And the best is for last – the German Shepherd is one panel from the right end. The 26th Scout Dog Platoon arrived in Korea in May 1951. They were used for sentry duty and taught to silently warn guards of coming enemy when barking would have tipped Koreans that Americans knew they were coming.
The dogs worked mostly nights and rotated to work every four days not to overtax them. The 1,500 dogs used during the war had one problem – the wind and terrain made it difficult for them to use their sense of smell to distinguish the enemy.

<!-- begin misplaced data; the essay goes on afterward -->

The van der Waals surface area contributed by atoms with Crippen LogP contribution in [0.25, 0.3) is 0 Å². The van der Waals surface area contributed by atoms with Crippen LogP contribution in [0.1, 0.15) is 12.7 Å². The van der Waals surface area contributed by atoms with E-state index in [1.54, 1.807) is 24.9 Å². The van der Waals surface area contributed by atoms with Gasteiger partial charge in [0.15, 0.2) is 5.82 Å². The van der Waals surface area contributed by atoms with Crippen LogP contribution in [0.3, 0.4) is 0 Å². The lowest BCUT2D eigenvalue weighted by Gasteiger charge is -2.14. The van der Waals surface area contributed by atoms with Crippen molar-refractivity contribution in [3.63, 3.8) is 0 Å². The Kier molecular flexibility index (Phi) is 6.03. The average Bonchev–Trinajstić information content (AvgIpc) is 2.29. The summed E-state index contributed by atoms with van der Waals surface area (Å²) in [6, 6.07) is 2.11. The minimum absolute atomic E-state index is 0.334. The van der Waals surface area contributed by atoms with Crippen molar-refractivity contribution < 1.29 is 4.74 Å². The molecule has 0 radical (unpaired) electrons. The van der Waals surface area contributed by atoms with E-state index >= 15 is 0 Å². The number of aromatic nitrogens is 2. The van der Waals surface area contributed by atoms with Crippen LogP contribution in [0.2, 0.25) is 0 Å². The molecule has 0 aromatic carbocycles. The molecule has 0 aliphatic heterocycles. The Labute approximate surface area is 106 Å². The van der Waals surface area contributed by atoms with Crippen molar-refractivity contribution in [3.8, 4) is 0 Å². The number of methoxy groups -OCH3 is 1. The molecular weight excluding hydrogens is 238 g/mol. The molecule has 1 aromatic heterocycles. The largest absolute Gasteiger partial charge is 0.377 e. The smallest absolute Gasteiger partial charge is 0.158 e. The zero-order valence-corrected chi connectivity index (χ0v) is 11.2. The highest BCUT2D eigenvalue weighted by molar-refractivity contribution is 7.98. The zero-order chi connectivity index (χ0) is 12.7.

UPDATE: The man with the dog on the wall was Raymond Donnelly, Jr., whose son Tripp contacted me with more information. A Massachusetts native, Donnelly was in the the 24th Infantry Division’s highly-decorated 5th Regimental Combat Team, Intelligence and Reconnaissance Group. He was the only member of his 19-member training class to survive the war.
Donnelly later worked at several major U.S. newspapers as an editor and compositor while also serving on presidential campaigns of John Kennedy and Robert Kennedy plus Hubert Humphrey and Sen. Scoop Jackson. Donnelly also served as a director of the Democratic National Convention and with NASA before retiring to work on the Korean War Veterans Memorial organization. He died in 2003 and is buried in Arlington National Cemetery.